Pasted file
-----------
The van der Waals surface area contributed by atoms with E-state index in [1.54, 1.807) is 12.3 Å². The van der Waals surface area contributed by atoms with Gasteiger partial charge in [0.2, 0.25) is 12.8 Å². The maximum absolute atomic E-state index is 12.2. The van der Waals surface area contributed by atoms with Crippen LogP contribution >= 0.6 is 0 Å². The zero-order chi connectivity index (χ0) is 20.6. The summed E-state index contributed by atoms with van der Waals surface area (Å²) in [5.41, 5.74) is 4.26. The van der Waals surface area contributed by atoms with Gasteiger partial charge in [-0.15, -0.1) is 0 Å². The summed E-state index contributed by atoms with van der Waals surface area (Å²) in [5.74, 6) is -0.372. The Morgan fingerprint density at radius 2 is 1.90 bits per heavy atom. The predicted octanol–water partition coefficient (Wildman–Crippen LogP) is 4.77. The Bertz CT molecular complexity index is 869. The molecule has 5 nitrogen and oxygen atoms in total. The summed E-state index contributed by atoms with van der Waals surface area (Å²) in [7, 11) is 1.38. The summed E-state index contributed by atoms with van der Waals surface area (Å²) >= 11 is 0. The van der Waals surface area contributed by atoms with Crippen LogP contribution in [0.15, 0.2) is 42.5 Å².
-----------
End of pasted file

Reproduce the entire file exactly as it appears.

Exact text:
The van der Waals surface area contributed by atoms with E-state index in [1.54, 1.807) is 12.3 Å². The van der Waals surface area contributed by atoms with Gasteiger partial charge in [0.2, 0.25) is 12.8 Å². The maximum absolute atomic E-state index is 12.2. The van der Waals surface area contributed by atoms with Crippen LogP contribution >= 0.6 is 0 Å². The zero-order chi connectivity index (χ0) is 20.6. The summed E-state index contributed by atoms with van der Waals surface area (Å²) in [5.41, 5.74) is 4.26. The van der Waals surface area contributed by atoms with Gasteiger partial charge in [-0.15, -0.1) is 0 Å². The summed E-state index contributed by atoms with van der Waals surface area (Å²) in [5.74, 6) is -0.372. The Morgan fingerprint density at radius 2 is 1.90 bits per heavy atom. The predicted octanol–water partition coefficient (Wildman–Crippen LogP) is 4.77. The Bertz CT molecular complexity index is 869. The molecule has 5 nitrogen and oxygen atoms in total. The summed E-state index contributed by atoms with van der Waals surface area (Å²) in [7, 11) is 1.38. The summed E-state index contributed by atoms with van der Waals surface area (Å²) >= 11 is 0. The van der Waals surface area contributed by atoms with Crippen LogP contribution in [0.15, 0.2) is 42.5 Å².